Copyright © 2016 Val Day-Sanchez
All rights reserved.
The air had adopted a chill to it. It was masked between the warm air that surrounded them but it was there, waiting to greet its friends, thunder and lightning. She made her way inside, preparing to hold out during the rain. It wasn't officially Fall but the weather was performing a rather elaborate impression. She had just set her kettle on the stove when her doorbell rang.
She hadn’t been expecting anyone. Sheer curiosity brought her face to face with a man her age. The moment she looked at him she felt something pulling at her from inside, discomfort or inconvenience deep within in her. And then she realized what it was, she knew this man. Not as a man, she had known him as a boy. “Winston?”
“Yes, it’s me.” His voice was hurried and laced with worry and she wasn’t sure how he came to be inside, but here they were sipping tea on her small sofa as though no time had passed. Memories of their childhood excursions began to possess her mind and she voiced them, with Winston corroborating and occasionally outright denying her recollections.
“You have to remember now.”
“What?” She played dumb.
Winston didn’t have to say it, instead he entered her mind and pulled the memory to her present.
“Only in the sense that I am not with you.” Winston corrected.
“Or your family or any future that you dreamed about, you aren’t present for any of those things.” She felt herself begin to weep.
“We made a choice that day. One of us would be lookout while the other would take the ride.” As his words filled the small space between them she felt herself being dragged back twenty-two years ago.
The sun had them cornered, beating down on them from a cloudless sky and emanating from the asphalt beneath their feet. Twelve days into summer vacation and they were already bored and sick of one another but not yet willing to admit either case.
“We can go long-boarding.” Winston kicked at a weed that was growing through a crack in the pavement.
“The high schoolers command all the good hills.” She countered without looking up. Why had she been so moody?
“Not all of them.” Winston’s notorious grin spread across his face - she knew it without looking, she could see it just from his inflection.
“You're crazy. And besides by the time we go to my house and then back to yours and across town to Hillcrest, it'll be dark.”
“Come on, we can get the boards from my house, my brother hasn’t touched his since he started driving.” Why did his car start? Why didn’t he wait to get his license? Why couldn’t he have been home to throw a fit about them taking his board without asking?
Instead they had made it back to Winston’s house in record time. Excitement of the idea of doing something new and dangerous invigorating them. They collected the boards without incident and raced to Hillcrest.
Perched at the top of the narrow winding road they could see the city. Why didn’t someone, anyone, stop them? Winston mom was constantly meddling, offering them snacks as soon as they’d finished a meal, hovering over them as they did homework. Where was she this day? Why hadn’t she been there, forcing them to put on their helmets and pads before bribing them with a trip to the icecream parlor if they agreed to stay inside for the remainder of the afternoon?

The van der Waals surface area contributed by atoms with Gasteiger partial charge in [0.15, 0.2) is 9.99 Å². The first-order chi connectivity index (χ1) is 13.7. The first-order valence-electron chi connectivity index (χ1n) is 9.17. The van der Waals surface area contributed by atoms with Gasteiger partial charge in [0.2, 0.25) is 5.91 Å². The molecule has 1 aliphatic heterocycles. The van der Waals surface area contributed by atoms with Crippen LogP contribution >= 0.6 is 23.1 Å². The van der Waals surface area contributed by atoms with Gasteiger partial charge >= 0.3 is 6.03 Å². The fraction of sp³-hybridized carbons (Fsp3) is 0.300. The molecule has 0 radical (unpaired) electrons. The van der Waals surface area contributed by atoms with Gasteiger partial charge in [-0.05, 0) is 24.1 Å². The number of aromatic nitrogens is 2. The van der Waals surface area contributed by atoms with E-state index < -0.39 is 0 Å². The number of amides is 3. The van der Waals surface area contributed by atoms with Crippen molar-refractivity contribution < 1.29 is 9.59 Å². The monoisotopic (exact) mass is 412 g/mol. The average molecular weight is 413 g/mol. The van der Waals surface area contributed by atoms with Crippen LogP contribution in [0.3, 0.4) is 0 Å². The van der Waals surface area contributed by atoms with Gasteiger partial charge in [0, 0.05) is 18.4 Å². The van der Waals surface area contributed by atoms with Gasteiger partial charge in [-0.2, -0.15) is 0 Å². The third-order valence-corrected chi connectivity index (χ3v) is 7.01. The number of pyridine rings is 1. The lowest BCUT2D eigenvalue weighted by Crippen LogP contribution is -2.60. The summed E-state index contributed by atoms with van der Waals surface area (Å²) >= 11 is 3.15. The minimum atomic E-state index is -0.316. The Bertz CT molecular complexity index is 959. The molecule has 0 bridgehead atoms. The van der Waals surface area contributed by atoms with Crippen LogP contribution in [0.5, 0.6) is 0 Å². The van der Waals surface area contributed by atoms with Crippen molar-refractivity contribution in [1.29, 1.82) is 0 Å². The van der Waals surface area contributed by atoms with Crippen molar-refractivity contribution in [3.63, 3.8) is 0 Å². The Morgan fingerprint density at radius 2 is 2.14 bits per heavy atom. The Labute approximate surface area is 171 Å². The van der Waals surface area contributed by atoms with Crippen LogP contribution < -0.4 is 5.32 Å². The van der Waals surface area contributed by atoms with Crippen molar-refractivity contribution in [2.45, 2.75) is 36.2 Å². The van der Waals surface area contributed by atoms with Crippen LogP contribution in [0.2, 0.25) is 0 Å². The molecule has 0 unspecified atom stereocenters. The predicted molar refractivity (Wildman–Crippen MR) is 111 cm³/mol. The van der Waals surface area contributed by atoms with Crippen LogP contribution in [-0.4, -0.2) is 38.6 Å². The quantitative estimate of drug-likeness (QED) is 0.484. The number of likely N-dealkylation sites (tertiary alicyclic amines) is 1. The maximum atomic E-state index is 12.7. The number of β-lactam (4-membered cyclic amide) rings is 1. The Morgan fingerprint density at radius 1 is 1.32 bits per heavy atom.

“We should go down in tandem.” She offered, climbing onto her board. “Bobsled style.”
“I agree with half of what you said.”
“You go down and I’ll be lookout.”
“Bull! This was your idea!”
Winston laughed and she knew he had been teasing her. This was his idea after all, he wanted to do it.
Don’t let him. Why had she let him?
Now that she saw how badly he wanted to skate down this twisted serpent of a road she suddenly wanted to even more.“I’ll flip you for it.”
Put the coin away and walk home. Return to boredom.
“Call it in the air!” Winston was already tossing a coin.
“It’s heads, keep watch. You see a car yell and I'll bail, ditch the board and wind up in someone’s lawn.”
“You got it.”As he skated away from her, the present came back into focus, a grown Winston seated a couple feet away from her in her small living room.
“Why did you want to go?”
“I was supposed to.”
“But you left me.”
“I was supposed to. Look at who you are, look at how you love and how you are loved in return, that wouldn't have happened if I hadn’t...”
“I don’t believe that, you were my best friend.”
“Your only friend.” Winston corrected. “Look how strong, how brave, how much bigger that one event made you. Your life is better.”
“I live this way for you?”
“And because of me.”
Valerie Day-Sánchez enjoys reading and writing across genres, although young adult is her favorite at the moment. Threshold is her first attempt at Sci-Fi. Her other work consists of YA Fantasy Trilogy, Harlow Whittaker. She received both her B.A. and M.A. in Communication Studies from New Mexico State University. Her love of the desert Southwest keeps her close to home although she loves to travel, especially when she gets a chance to try the local cuisine. Playing with her two sons and the family’s Boston Terrier, Winston, are how she occupies her time when she’ not writing.